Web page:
Baseball fans hustled to the Huntington Avenue Grounds. Those without tickets scaled the walls to catch a glimpse of the eighth game of this championship series that pitted our Boston Americans against the Pittsburgh Pirates, the National League champions. Boston had won four games to Pittsburgh's three, and we needed one more victory to capture the series.
My brother, Finn McCool Connolly, and I were both diehard fans of Boston's pennant-winning, American League baseball team. We had followed the Boston Beaneaters, the city's National League team, for many years until the Americans set up shop two years previous. On a cool, cloudy day, my brother and I walked down Huntington Avenue just past Symphony Hall. It was Tuesday, October 13, 1903, and the rain had already washed out yesterday's game.
"Too bad old Cy couldn't have won this for us," said Finn. "It's up to Bill Dinneen."
Denton "Cyclone" Young was the oldest pitcher in the game. At 36, he was practically a mummy dinosaur in the baseball world. Dinneen probably was pitching better lately. But Old Cy had kept us alive in the last game, and Finn knew it as well as I did.
"Wagner's had a terrible series for Pittsburgh," said Finn. "Our pitchers have tamed his bat all season."
"Just like that 'Tessie' song that Nuf Ced McGreevey and the Royal Rooters sang out in Pittsburgh. 'Honus, why do you hit so badly?'"
"Imagine that we used to be big Beaneaters supporters, Cootch."
"The Americans have outdrawn the Beanies by almost a two to one margin," I said.
"The Beaneaters, once the terror of the National League, have gone to hell in a handbasket."
"The American League swiped their best players. Look at Boston. We got Jimmy Collins and Cy Young just to start."
"Cootch, if you're not going to pay a player top dollar, he'll jump to a new league without a ceiling of $2,400 a year. Look at Collins, he got four grand to play."
Old Cy had won twenty-eight games for the home team this year. Unfortunately, he was hammered for 12 hits in the first game of the series and lost. "Wild Bill" Dinneen, another of Boston's 20-win twirlers, won game two. Pittsburgh moundsman Charles "Deacon" Phillippe won games one and three in Boston. Phillippe got his nickname because he didn't like to pitch on Sundays.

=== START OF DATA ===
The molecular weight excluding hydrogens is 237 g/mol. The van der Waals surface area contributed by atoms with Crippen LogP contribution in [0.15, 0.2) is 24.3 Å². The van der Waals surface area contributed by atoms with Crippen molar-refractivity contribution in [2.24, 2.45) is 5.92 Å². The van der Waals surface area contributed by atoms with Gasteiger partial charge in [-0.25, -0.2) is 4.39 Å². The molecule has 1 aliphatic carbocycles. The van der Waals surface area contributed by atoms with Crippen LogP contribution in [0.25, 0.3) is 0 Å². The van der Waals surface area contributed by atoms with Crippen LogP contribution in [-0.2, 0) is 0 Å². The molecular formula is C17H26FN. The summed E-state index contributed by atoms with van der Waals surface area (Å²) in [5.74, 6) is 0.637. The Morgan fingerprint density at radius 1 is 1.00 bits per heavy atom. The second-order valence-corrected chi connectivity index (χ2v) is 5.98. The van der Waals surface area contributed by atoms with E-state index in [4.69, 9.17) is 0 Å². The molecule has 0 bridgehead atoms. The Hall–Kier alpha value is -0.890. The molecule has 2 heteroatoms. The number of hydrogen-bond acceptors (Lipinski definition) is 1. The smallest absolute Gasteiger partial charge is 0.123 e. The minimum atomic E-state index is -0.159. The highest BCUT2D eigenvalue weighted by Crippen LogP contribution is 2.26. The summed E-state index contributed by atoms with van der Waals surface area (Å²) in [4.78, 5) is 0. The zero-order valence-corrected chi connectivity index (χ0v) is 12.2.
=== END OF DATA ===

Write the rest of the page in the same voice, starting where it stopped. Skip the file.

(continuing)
Phillippe won his third game against Dinneen at their next stop in the Steel City. About 125 Royal Rooters boarded trains to watch the away games.
The Pilgrims rallied to win three in a row after that. The Rooters claimed their own version of "Tessie," a song from a musical show called The Silver Slipper. "Tessie" became the Rooters' calling card, lighting a spark in the Americans. Old Cy won the fifth and seventh games, and Dinneen captured the sixth.
Now today, Wild Bill faced Deacon Phillippe and hoped to win the deciding game at home.
Finn struck a match off his boots and lit a cheroot. An inspector with the Boston Police Department, he was going to the game as a fan and also in his official capacity. Both of us felt somewhat on edge about this eighth game of the best-of-nine championship.
The murkiness of the day colored my mood. I couldn't relax. I wasn't one who believed in premonitions, yet I knew something would happen today. I didn't know what.
"What's the problem, little man?" asked my brother, who was shorter than me. "You're out of sorts."
"I can't explain it, Finn," I replied. "I'm jumpy."
"You're just worried about the local nine today."
I shook my head. "I've got a feeling, Finn. I can't shake it."
I should've been thrilled for this game, but I wasn't. I had lived a quiet existence for the past 18 months, working as a probation officer at the Boston Municipal Court. I had also started serious research into the history of the Boston Irish.
Besides history, baseball was my passion. I even played ball in the Eastern League for a few seasons as a centerfielder until I realized I couldn't hit my way out of the Eastern League.
I should've been thrilled about this game, but something terrible had reared its ugly head once again...and I had gotten involved in another caper.
I, Cuchulain Connolly, am writing about this chapter of my life as an older man, a bachelor, and an Irish history professor at Holy Cross College in Worcester. That's more than forty miles away from Beantown, and more than thirty years since.
The day of the championship, there was a hubbub on the avenue. Carriages, wagons, and taxis all scurried in the direction of the ballpark. By the appearance of many schoolboys there probably would be a high rate of truancy in the Boston schools. Who knows? Maybe the teachers called in sick to see the game.